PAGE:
Septon T., Nagabhatla N., Hou A.M.Y., Yang F. (2020) BRICS Consortium: Toward Implementing Sustainable Development Goal 6. In: Leal Filho W., Azul A.M., Brandli L., Lange Salvia A., Wall T. (eds) Partnerships for the Goals. Encyclopedia of the UN Sustainable Development Goals. Springer, Cham. http://doi-org-443.webvpn.fjmu.edu.cn/10.1007/978-3-319-71067-9_108-1
Water security is a holistic framework accounting for the intersections that rely on water and impact freshwater availability, quality, and quantity. UN Water’s (2013b) it incorporates four main elements: drinking water and human well-being, ecosystems, water-related hazards and climate change, and economic activities and development.
Geography, economics, and demographics all play a role in domestic and international politics. These dimensions are relevant to geopolitics, which aims to analyse both these geographical settings and political processes and how the two interact and influence the other (Cohen, 2003).
Partnerships are the core of SDG 17. The United Nations (UN) associate’s partnerships as voluntary and can be between both public and non-public entities working towards a shared common goal (2015). Most importantly, partnerships entail shared risks and benefits in a collaborative environment.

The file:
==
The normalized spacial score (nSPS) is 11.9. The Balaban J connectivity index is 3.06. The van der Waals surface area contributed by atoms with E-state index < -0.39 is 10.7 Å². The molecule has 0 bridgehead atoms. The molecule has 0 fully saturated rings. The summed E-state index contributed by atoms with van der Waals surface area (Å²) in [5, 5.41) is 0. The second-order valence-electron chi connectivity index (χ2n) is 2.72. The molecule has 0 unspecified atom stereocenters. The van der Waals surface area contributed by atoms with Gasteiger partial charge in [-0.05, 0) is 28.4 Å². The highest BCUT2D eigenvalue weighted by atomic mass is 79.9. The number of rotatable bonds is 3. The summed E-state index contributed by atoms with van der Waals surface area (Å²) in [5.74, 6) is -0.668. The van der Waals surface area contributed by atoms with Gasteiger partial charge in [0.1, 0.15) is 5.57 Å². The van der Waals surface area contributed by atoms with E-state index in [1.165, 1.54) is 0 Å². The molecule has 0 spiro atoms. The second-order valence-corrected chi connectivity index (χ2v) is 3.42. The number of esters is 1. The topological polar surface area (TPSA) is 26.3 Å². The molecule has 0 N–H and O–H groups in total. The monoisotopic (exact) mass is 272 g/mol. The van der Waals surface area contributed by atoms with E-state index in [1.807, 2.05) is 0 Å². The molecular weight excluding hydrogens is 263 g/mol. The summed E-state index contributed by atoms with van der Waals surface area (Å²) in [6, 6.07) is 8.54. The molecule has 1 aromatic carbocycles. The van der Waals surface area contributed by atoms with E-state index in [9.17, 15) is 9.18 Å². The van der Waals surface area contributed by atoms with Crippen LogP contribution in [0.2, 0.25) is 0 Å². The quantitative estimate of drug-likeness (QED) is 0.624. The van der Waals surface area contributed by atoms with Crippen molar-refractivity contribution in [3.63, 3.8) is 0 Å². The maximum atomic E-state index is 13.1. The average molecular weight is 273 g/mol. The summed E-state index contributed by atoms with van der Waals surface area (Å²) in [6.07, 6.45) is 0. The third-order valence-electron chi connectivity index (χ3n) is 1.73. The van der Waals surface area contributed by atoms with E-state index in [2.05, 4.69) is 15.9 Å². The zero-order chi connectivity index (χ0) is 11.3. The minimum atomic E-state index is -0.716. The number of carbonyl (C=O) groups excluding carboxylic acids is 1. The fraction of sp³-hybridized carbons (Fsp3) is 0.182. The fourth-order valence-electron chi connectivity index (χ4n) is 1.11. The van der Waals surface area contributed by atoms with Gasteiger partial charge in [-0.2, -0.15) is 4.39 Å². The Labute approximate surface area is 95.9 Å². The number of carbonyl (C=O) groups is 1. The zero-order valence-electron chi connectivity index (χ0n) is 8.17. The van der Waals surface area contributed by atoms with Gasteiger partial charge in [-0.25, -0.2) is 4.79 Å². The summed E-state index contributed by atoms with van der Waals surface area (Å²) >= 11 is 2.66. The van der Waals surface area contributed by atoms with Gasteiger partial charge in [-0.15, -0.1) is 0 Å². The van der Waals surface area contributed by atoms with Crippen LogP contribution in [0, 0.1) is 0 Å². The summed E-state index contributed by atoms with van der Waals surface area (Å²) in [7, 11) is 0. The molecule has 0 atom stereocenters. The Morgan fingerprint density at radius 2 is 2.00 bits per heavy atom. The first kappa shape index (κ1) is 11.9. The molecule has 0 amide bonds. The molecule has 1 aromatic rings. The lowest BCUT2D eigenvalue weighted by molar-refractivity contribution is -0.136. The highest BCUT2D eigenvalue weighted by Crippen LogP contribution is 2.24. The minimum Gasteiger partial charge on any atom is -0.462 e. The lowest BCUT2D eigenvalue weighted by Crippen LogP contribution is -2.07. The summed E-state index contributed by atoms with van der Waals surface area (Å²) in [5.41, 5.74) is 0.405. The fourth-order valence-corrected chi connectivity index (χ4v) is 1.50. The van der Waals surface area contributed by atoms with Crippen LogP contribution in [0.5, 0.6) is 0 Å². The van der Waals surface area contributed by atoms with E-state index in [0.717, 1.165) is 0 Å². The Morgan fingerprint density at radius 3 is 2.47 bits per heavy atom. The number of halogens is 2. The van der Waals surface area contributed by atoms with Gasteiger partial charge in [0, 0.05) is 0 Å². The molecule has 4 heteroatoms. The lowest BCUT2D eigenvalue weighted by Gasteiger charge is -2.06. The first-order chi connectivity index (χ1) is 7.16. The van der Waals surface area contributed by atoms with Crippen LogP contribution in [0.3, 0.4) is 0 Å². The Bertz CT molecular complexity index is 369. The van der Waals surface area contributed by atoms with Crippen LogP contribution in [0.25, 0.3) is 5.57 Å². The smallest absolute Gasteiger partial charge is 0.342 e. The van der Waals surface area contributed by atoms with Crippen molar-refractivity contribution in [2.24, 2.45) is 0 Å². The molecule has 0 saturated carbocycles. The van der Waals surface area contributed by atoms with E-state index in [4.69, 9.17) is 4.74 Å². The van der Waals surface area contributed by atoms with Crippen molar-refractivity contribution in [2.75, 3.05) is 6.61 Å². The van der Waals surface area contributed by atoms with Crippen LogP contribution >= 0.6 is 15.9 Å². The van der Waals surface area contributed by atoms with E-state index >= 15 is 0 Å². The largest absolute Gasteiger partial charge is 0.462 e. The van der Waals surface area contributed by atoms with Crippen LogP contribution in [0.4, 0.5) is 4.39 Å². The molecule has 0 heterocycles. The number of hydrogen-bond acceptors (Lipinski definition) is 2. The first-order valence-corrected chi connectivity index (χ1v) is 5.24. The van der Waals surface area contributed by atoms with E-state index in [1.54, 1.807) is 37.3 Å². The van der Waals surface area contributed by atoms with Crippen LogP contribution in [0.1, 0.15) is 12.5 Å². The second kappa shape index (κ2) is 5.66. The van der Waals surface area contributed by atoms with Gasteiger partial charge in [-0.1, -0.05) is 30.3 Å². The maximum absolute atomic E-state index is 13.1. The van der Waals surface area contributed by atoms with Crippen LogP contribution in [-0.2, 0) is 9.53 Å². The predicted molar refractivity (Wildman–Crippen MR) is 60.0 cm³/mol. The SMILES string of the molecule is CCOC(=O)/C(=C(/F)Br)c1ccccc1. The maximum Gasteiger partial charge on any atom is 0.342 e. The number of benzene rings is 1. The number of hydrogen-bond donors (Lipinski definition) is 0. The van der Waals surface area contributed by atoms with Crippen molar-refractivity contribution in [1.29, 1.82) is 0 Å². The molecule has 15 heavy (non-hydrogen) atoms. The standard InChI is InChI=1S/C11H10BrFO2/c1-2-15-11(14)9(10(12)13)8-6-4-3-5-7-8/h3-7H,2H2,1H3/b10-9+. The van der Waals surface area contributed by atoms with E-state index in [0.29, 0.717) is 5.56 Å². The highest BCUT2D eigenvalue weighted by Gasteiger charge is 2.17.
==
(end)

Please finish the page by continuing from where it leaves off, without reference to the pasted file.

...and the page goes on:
The emerging partnership between Brazil, Russia, India, China, and South Africa (BRICS) began as a development partnership. Discussions manifested into “BRIC” in 2009, with South Africa joining in 2010 to create “BRICS.” The consortium represents the converging interests of emerging actors demanding a shift in global power distribution and its priorities focus on improved trade terms, technology transfer, and fair access to development aid as it begins to be recognized as a global partnership for development collaboration. The aim of this article is to explore and explain the potential of BRICS as a partnership model (SDG 17) and how that can support the SDG 6 and water-related aspects in SGD 2, 11, and 13.